Monday, July 25, 2011

The Cowboy in Me

I am indeed aware that I haven't posted in nearly a week. It's hot, my laptop is on the fritz, I'm busy, blah, blah, blah. Mostly, I'm feeling quiet. Actually, I think I'm making myself feel quiet so I don't spout a whole bunch of negativity. It's cyclical for me, these times of introspection. I can't lie, and so I don't write. But I'm fine, really. I'm functioning. My motherhood is prime, my citizenship a bit subpar. But I'm in it to win it, and this, too, shall pass.

I have found myself reflecting on my days and days in the hot tomato and pepper patches of my youth. It is absolutely amazing to think of those endless hours in the heat, working like a dog for a sliver of what I make per hour now. Those days took discipline not easily found in young people. There were days of solidarity with my fellow workers and days of solitude, where I could only know myself.

Those days were precious. Because I can still see my grandpa, the man of my life, leaning on the tractor and wheezing, plagued with so many breathing complications, but still right there joking with us in the heat. I can still remember the joy of lying in the TV room with the window air conditioner unit blasting, Matlock soapboxing on the TV in the background, on our fleeting lunch hour. I can still remember the feeling of the muscles in my arms, shoulders and back burning as I quickly and repetitively lifted two ten-pound baskets of tomatoes at a time from the rollers of the truck bed floor to the waiting hands of my male counterparts packing the night truck just as high and as tight as possible for those incredible height-of-the-harvest loads to Pittsburgh. I can both see and smell the oil of the basket wires and the green tomato plant residue on my fingers and palms.

Those were hot, sweaty, difficult, amazing days. And Lord, am I ever thankful to have been brought up that way. It was an active, respectful, passionate way to make a living, and I yearn for that in my work now. I long to find the purposefulness that I knew then, to work hard and to see the fruits of my labor, to believe I've earned what I sow.

A young cousin who remembers the atmosphere of those days but didn't have the privilege to live them as a teenager has been harping on me to share a story I wrote more than ten years ago. It's a 4,000-word magazine feature on our grandpa, and it's got legs. It's going to be published somewhere, someday.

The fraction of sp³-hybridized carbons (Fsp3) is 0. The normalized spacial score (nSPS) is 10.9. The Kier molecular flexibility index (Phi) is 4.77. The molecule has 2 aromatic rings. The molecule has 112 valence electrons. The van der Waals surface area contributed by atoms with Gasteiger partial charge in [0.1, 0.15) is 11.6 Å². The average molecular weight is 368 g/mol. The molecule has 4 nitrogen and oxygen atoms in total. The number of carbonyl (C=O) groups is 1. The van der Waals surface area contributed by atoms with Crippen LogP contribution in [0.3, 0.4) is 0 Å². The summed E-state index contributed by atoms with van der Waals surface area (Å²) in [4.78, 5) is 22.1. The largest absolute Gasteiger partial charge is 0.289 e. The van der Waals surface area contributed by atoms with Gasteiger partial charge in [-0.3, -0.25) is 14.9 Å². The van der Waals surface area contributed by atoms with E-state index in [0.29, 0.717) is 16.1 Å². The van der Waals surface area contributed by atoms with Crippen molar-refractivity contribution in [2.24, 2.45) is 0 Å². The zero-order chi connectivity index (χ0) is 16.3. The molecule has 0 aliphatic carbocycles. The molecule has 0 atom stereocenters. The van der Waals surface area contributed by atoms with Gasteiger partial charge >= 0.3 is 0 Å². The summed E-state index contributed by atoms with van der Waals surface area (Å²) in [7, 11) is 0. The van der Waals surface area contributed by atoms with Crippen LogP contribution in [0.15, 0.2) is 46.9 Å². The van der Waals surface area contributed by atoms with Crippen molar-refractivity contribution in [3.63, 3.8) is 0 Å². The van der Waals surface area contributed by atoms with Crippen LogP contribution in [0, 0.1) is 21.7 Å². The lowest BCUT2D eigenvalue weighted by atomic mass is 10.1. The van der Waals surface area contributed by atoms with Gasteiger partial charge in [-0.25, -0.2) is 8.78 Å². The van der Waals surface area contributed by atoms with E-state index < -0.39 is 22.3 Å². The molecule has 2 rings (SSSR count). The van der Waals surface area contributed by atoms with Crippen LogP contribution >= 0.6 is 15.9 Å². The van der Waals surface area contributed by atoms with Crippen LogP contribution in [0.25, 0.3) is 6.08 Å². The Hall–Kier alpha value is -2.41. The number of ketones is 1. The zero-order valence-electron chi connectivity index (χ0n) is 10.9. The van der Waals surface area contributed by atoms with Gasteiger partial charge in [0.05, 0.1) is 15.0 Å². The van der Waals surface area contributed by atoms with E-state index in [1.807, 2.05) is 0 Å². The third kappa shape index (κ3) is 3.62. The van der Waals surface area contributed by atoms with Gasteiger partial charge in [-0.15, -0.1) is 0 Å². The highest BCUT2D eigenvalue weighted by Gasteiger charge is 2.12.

As I'm preparing to finally do something about my dreams, to root out those elusive boot straps I talked about last week, to pull them as hard as I possibly can, I thought it might be fitting to share a couple grafs of that story, the "grandpa story." Here's a quick sketch of a man who was anything but, a tribute to one of the last great American cowboys.

A common man in appearance, Bernard's typical outift on a summer day would include a blue chambray work shirt, dark blue cotton workpants, dirt-caked boots and an ever-present package of Red Man peaking out of his breast pocket. His muddy brownish gray hair was usually tucked under a hat, and his skin remained brown year-round and had the appearance and feel of worn leather. Bernard was most often seen with an ornery look on his face, as if he were still processing the last joke spoken. He teased people mercilessly, especially those who he cared about most.

Bernard lived in only two different houses, which sat adjacent to each other, his entire life. His regular trips away from the farm included church, high school basketball games and the local feed store. Bernard was not a verbal messenger of any sort. His greatest gifts to others were simple and subtle. He was not a leader, a lecturer or an officeholder, yet throughout his life he somehow managed to impact hundreds in his community...

And so, tomorrow is a new, hot day. I'm going to channel Bernard, work hard and positively impact those around me.

I guess that's just the cowboy in me.

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